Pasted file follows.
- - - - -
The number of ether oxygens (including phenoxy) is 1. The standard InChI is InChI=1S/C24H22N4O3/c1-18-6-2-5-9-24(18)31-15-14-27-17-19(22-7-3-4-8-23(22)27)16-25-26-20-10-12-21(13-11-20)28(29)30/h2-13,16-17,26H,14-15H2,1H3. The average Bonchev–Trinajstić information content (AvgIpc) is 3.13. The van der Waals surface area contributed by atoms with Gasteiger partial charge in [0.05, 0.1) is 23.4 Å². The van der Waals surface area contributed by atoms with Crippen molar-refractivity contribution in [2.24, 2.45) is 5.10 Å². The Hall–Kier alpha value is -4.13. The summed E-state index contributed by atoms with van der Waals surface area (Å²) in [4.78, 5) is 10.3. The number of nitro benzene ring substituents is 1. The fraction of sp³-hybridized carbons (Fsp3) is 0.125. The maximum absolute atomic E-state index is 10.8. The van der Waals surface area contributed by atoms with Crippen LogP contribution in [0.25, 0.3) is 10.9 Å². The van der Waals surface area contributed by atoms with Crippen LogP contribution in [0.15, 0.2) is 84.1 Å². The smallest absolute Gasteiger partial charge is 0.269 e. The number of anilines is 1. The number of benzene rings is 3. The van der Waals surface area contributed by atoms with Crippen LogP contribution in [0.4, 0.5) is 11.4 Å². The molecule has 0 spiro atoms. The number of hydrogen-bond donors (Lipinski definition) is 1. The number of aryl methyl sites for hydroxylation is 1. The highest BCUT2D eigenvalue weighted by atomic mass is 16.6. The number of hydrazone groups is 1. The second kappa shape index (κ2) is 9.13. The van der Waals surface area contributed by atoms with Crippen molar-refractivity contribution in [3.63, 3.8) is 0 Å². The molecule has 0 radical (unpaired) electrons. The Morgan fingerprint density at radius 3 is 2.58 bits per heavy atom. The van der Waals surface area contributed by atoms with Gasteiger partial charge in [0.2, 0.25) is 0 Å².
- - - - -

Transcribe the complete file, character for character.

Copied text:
The number of ether oxygens (including phenoxy) is 1. The standard InChI is InChI=1S/C24H22N4O3/c1-18-6-2-5-9-24(18)31-15-14-27-17-19(22-7-3-4-8-23(22)27)16-25-26-20-10-12-21(13-11-20)28(29)30/h2-13,16-17,26H,14-15H2,1H3. The average Bonchev–Trinajstić information content (AvgIpc) is 3.13. The van der Waals surface area contributed by atoms with Gasteiger partial charge in [0.05, 0.1) is 23.4 Å². The van der Waals surface area contributed by atoms with Crippen molar-refractivity contribution in [2.24, 2.45) is 5.10 Å². The Hall–Kier alpha value is -4.13. The summed E-state index contributed by atoms with van der Waals surface area (Å²) in [4.78, 5) is 10.3. The number of nitro benzene ring substituents is 1. The fraction of sp³-hybridized carbons (Fsp3) is 0.125. The maximum absolute atomic E-state index is 10.8. The van der Waals surface area contributed by atoms with Crippen LogP contribution in [0.25, 0.3) is 10.9 Å². The van der Waals surface area contributed by atoms with Crippen LogP contribution in [0.15, 0.2) is 84.1 Å². The smallest absolute Gasteiger partial charge is 0.269 e. The number of anilines is 1. The number of benzene rings is 3. The van der Waals surface area contributed by atoms with Crippen LogP contribution in [0.4, 0.5) is 11.4 Å². The molecule has 0 spiro atoms. The number of hydrogen-bond donors (Lipinski definition) is 1. The number of aryl methyl sites for hydroxylation is 1. The highest BCUT2D eigenvalue weighted by atomic mass is 16.6. The number of hydrazone groups is 1. The second kappa shape index (κ2) is 9.13. The van der Waals surface area contributed by atoms with Crippen molar-refractivity contribution in [3.63, 3.8) is 0 Å². The molecule has 0 radical (unpaired) electrons. The Morgan fingerprint density at radius 3 is 2.58 bits per heavy atom. The van der Waals surface area contributed by atoms with Gasteiger partial charge in [0.2, 0.25) is 0 Å².